[Skip to Content]
Access to paid content on this site is currently suspended due to excessive activity being detected from your IP address 54.161.216.242. Please contact the publisher to request reinstatement.
[Skip to Content Landing]
Citations 0
The Cover
July 8, 2009

Their Audience

JAMA. 2009;302(2):125. doi:10.1001/jama.2009.980

In the southwestern United States, there are 21 federally recognized Indian villages known as pueblos. Pueblos are complexes of single family dwellings stacked one upon another and supported by thick walls made of adobe, which is a mixture of earth, water, and straw allowed to harden in the sun. Pueblos were originally built as defensive structures. They had no windows or doors but were entered by ladders through openings in the roof. Taos, in the Sangre de Cristo Mountains of New Mexico, is the northernmost of the pueblos and is considered to be the oldest continuously inhabited community in the United States. Although the people of Taos have absorbed many influences, they have also retained the intrinsic elements of their ancient culture. They try to maintain a balance between their traditional way of life and the modern world.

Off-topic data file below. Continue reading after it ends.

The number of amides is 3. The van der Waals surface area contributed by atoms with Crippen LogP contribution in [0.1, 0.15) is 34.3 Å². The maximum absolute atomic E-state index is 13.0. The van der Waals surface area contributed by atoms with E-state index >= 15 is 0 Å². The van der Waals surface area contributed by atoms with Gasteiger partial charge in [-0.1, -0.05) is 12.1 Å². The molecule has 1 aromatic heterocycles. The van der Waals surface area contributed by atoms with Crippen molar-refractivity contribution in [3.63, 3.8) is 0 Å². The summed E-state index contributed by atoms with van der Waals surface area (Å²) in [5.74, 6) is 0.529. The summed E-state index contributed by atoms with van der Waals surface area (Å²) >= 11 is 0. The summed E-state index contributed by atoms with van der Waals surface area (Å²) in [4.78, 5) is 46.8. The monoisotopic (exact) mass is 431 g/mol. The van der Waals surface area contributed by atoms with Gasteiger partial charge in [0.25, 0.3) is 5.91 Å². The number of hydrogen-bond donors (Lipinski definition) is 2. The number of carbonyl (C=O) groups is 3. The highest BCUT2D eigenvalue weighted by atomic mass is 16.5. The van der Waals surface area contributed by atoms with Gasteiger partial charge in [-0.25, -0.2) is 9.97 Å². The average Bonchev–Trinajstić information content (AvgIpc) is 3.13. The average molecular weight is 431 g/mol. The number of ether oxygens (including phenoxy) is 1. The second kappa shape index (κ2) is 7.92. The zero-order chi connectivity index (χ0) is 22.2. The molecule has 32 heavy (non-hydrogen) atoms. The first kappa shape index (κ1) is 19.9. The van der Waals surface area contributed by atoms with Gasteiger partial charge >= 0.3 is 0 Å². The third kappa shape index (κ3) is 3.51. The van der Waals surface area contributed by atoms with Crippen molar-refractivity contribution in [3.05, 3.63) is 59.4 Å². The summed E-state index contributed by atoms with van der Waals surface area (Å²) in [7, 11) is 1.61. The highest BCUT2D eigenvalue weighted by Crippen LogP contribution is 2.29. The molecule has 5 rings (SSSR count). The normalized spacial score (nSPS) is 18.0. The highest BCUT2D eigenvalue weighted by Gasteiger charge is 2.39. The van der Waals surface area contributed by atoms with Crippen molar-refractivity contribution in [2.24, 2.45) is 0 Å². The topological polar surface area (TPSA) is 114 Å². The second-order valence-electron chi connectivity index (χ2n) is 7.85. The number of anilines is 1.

First Page Preview View Large
First page PDF preview
First page PDF preview
×